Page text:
Decel Rate Then Maintain That Rate Tight
    Coupling, Fast Acting
  • Without Vestibular Cues, Must Guess At Control
    Input / Response Mapping Until Deduced Visually

Impact on Braking Behavior (contd)
  • Drivers Must Learn To Re-map Their Response To
    What They Perceive Cannot Immediately Perceive
    Deceleration Visually
  • Drivers Eventually Either Reduce Magnitude Of
    Initial Deceleration Or (Experienced) Initiate
    Braking Later And Keep High Deceleration Rates
  • In Motion Simulators Drivers Tend To Adapt Faster
    Than Fixed Base With Vision We Deduce
    Acceleration, With Motion We Perceive
    Acceleration Even If Scaling Inaccurate

Impact on Steering Behavior
  • Lack Of Lateral Acceleration Cues Can Lead To
    Over-steering Self Induced Oscillations
  • Nearly Impossible To Look Away And Drive
  • Drivers Tend To Take Corners At Higher Speeds -
    Generally More Aggressive
  • Drivers Adopt A Slightly Different Visual
    Scanning Behavior Looking Away From The Forward
    Roadway Less
  • Lateral Acceleration Cues Are Linked To
    Perception Of Risk When Cornering Drivers Have
    Been Shown To Select Speeds Closer To Reality In
    Motion Base Sims

Impact of Motion on SAS
  • Direct Motion Vs. No Motion Studies Inconclusive
  • Not A Silver Bullet for SAS
  • Bad Calibration, Additional Transport Delay, Less
    Capable Motion Systems May Exacerbate SAS
  • Good Motion May Speed VOR Adaptation And Slow
    SAS Onset
  • There Is Hope For Better Motion To Be Part Of
    The Solution Reduced Transport Delay Through
    Prediction, Accurate Cueing, Etc.

Controls / Feedback
  • Impact On Driver Connectedness To Road
  • May Affect SAS By Altering Control And Response
    Expectations, No Proven Link
  • Drivers Often Report Loose Steering Or Really
  • Again Impacted By Tight Coupling Vestibular
    Senses And Motor Inputs Reflex Level Processing
  • Impact On Motor Skill Development Mapping of
    Ratio of Input to Resulting Response

Transport Delay
  • Time From Control Input To Presentation Of
    Resulting Changes Back To The Operator
  • Can Come From Any Sim Subsystem May Be Additive
  • Detectable Visually Down To Approx 50 Ms,
    Vestibular Down To Approx 20 Ms
  • Leads To Cue Conflict Because Various Stimuli Are
    Not Aligned With Each Other And With Human
  • Humans Are Adaptable The Longer And More
    Inconsistent The Delay, The Longer The Adaptation

  • Good Engineering Doesnt Eliminate SAS But Poor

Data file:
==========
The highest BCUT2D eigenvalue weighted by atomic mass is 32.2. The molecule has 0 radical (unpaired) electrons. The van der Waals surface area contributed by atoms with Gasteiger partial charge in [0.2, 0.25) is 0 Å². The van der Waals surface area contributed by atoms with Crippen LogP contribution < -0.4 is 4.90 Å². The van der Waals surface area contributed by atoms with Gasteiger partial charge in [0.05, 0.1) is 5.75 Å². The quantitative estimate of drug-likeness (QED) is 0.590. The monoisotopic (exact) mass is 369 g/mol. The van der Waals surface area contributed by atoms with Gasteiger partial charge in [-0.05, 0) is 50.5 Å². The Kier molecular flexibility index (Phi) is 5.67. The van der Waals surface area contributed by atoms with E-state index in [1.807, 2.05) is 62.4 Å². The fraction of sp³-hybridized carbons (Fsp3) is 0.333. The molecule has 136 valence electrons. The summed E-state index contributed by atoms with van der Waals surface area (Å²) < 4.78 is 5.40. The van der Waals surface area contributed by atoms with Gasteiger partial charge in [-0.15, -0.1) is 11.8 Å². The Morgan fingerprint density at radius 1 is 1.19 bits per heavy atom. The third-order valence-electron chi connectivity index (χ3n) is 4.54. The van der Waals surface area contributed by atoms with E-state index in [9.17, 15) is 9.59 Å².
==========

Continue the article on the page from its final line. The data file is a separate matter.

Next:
Engineering Will Certainly Bring It On
  • Delays And Errors Can Contribute To Cue Mismatch
  • Inconsistent Error Delays VOR Adaptation

Head Mounted Displays
  • With HMDs Full Scene Lag Is Disconcerting
    Proprioceptive Feedback Does Not Match Visual
  • Lack Of Rest Frame Identification
  • New Head Tracking Prediction Methods Reduce Lag
    But Introduce Some Error (Overshoot)
  • Weight Issues Changes Mapping Between Neck And
    Shoulder Muscle Feedback And Expected Visual
    Response, Alters VOR Adaptation

Environmental Conditions
  • High Ambient Temperature
  • Speeds Perception Of Symptoms
  • No Proven Link To SAS Causation Likely That
    Heat Pre-sensitizes Body By Elevation Of
    Respiration, Heart Rate, Blood Pressure, Etc.
  • Ambient Lighting
  • Fluorescent Lights Can Introduce Display
    Interharmonics Perceived As Flicker

Simulator Adaptation
  • With Increased Exposure We Adapt To Simulator
  • 3 To 5 Exposures Of 10 - 15 Minutes
  • Limit Early Scenario Intensity
  • Consistent Cueing And Motion May Speed Adaptation

Potential Countermeasures
  • Appropriate Mapping Of Visual Presentation
  • Transport Delay Reduction
  • Consistency In Cueing No Variable Lags Or
    Update Rates
  • Elimination Of Visual Artifacts Aliasing, Poor
    Resolution, Ticking, Flicker
  • Elimination Of Visuals Overcueing Pitch, Roll,

Potential Countermeasures (contd)
  • Presentation Of Vehicle References
  • Addition Of Tightly Coupled Motion
  • Realistic Controls Mapping (More Important For
    Experienced Drivers)
  • Adaptation Routine
  • Several Short, Benign Driving Segments With
    Adequate Time Between Drives
  • Reduce FOV If Possible

Potential Countermeasures (contd)
  • Independent Visual Background (IVB) And Impact On
    Rest Frame Hypothesis
  • IVB Stable Inertial Rest Frame Presented In
    Visual Scene (Central Better Than Periphery)
  • IVB Acts As A Stabilizer Allowing The Nervous
    System To Consistently Select Which Frame Is At
  • Study Found Significant Reduction In Sickness
    When Presenting IVB In Virtual Environments
  • Follow On Study Found That Use Of A Naturalistic
    IVB (Clouds) Decreased Sickness In Driving
    Simulator More Clouds, More Sim Sickness

Comfort The Sympathetic Nervous System
  • Last Resort Can Ease Perception of Symptoms
  • Carbonated Beverages (non-alcoholic)
  • Ginger
  • Mints
  • Cool Moving Air
  • Saltines

Simulator Design Discussion